International experience has proven that a key element required to properly assess risk from soil contamination is the usage designation of the site. "In the UK, we are also conducting a land assessment process at the planned investment location stage," said Sophie.
What does the Polish regulatory framework for soil and groundwater contamination look like against international requirements?
First Ordinance on soil quality standards was issued by the Minister of Environment on 9 September 2002, it has been enforced for more than 17 years and was amended with a new ordinance from the Minister of Environment addressing contaminated land assessments on 1 September 2016 (Journal of Laws pos. 1395, dated 5 September 2016).
Karolina Motyka, Chief Specialist in Environmental Damage, RDOŚ Wrocław (the regulatory body), discussed how the functioning of the “new” Ordinance for environmental protection sector is applied. Her presentation also discussed the advantages and disadvantages of the regulations and what are the most common mistakes being made in the remediation documents being submitted to authorities.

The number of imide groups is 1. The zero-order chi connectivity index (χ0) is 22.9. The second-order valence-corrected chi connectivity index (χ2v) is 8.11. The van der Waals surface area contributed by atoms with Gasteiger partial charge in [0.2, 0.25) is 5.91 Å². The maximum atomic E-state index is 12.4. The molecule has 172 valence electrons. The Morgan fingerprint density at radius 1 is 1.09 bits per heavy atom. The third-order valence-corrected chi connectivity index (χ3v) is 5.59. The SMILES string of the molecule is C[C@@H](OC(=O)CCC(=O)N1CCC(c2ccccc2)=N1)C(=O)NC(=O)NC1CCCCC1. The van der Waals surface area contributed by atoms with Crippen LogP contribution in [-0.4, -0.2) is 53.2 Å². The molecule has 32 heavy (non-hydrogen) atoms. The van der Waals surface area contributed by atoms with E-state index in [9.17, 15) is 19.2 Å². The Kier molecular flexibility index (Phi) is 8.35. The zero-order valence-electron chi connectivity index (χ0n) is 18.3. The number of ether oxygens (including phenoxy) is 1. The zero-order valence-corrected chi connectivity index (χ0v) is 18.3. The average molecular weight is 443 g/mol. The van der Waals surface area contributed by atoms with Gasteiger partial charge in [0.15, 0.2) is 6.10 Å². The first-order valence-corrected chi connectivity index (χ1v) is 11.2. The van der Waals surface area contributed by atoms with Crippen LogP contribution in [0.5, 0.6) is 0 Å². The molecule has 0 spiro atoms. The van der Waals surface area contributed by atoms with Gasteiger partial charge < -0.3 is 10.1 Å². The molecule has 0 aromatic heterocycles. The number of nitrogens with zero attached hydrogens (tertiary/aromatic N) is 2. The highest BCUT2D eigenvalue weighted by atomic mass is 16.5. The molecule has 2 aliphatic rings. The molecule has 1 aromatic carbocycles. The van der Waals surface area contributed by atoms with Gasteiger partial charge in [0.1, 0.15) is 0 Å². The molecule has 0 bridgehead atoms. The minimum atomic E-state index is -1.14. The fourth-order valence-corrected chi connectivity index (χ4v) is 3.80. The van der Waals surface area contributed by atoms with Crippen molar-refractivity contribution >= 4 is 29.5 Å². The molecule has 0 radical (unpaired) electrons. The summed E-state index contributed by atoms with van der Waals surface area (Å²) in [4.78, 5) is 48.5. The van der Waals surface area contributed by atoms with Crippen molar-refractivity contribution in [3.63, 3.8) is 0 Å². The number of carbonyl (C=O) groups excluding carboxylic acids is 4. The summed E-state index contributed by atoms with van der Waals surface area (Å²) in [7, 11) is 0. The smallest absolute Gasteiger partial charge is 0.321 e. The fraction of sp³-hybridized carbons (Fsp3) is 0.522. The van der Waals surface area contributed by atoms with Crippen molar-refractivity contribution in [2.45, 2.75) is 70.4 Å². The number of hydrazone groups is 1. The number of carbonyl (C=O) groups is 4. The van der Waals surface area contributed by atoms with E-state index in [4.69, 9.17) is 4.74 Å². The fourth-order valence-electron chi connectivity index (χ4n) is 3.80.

Although the “new” Ordinance organized and structured the process of assessments of contaminated lands, there are some issues that remediation companies face that have not been resolved. "Polish regulations are not effective. For example, (the) maximum fine for not reporting about identified soil contamination is 5,000 PLN (approx. 1200 Euro). Is this any punishment for a developer who will build a housing estate in a contaminated area? "- wondered Sebastian Stachowski, managing director of Lion Environmental. He added further, "Poland has been part of the industrialized world for 200 years. Nowadays we have brownfields and post-mining areas, as well as (the) remains of infrastructure from the oil & gas industry. So, we also have problems associated (with) this. The sooner we can handle it, the better for us. We cannot underestimate such matters because the poor quality of the soil and water where we live, work or spend leisure time has an impact on our health”.